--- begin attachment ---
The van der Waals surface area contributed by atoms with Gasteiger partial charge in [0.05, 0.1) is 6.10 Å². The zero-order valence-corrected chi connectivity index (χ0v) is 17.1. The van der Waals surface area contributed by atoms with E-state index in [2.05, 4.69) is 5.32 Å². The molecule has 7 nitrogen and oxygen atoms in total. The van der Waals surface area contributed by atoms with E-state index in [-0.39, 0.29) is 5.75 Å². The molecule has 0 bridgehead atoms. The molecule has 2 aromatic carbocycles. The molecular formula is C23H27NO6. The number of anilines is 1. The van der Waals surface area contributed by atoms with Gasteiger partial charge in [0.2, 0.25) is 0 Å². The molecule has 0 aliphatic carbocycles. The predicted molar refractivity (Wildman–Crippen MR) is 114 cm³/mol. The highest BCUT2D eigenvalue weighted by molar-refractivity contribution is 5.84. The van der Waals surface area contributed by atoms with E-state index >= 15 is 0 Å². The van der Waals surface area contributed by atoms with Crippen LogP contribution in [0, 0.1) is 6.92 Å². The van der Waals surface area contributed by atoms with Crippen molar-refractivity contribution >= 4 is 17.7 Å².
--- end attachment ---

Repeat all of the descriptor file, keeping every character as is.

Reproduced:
The van der Waals surface area contributed by atoms with Gasteiger partial charge in [0.05, 0.1) is 6.10 Å². The zero-order valence-corrected chi connectivity index (χ0v) is 17.1. The van der Waals surface area contributed by atoms with E-state index in [2.05, 4.69) is 5.32 Å². The molecule has 7 nitrogen and oxygen atoms in total. The van der Waals surface area contributed by atoms with E-state index in [-0.39, 0.29) is 5.75 Å². The molecule has 0 bridgehead atoms. The molecule has 2 aromatic carbocycles. The molecular formula is C23H27NO6. The number of anilines is 1. The van der Waals surface area contributed by atoms with Gasteiger partial charge in [0.2, 0.25) is 0 Å². The molecule has 0 aliphatic carbocycles. The predicted molar refractivity (Wildman–Crippen MR) is 114 cm³/mol. The highest BCUT2D eigenvalue weighted by molar-refractivity contribution is 5.84. The van der Waals surface area contributed by atoms with E-state index >= 15 is 0 Å². The van der Waals surface area contributed by atoms with Crippen LogP contribution in [0, 0.1) is 6.92 Å². The van der Waals surface area contributed by atoms with Crippen molar-refractivity contribution >= 4 is 17.7 Å².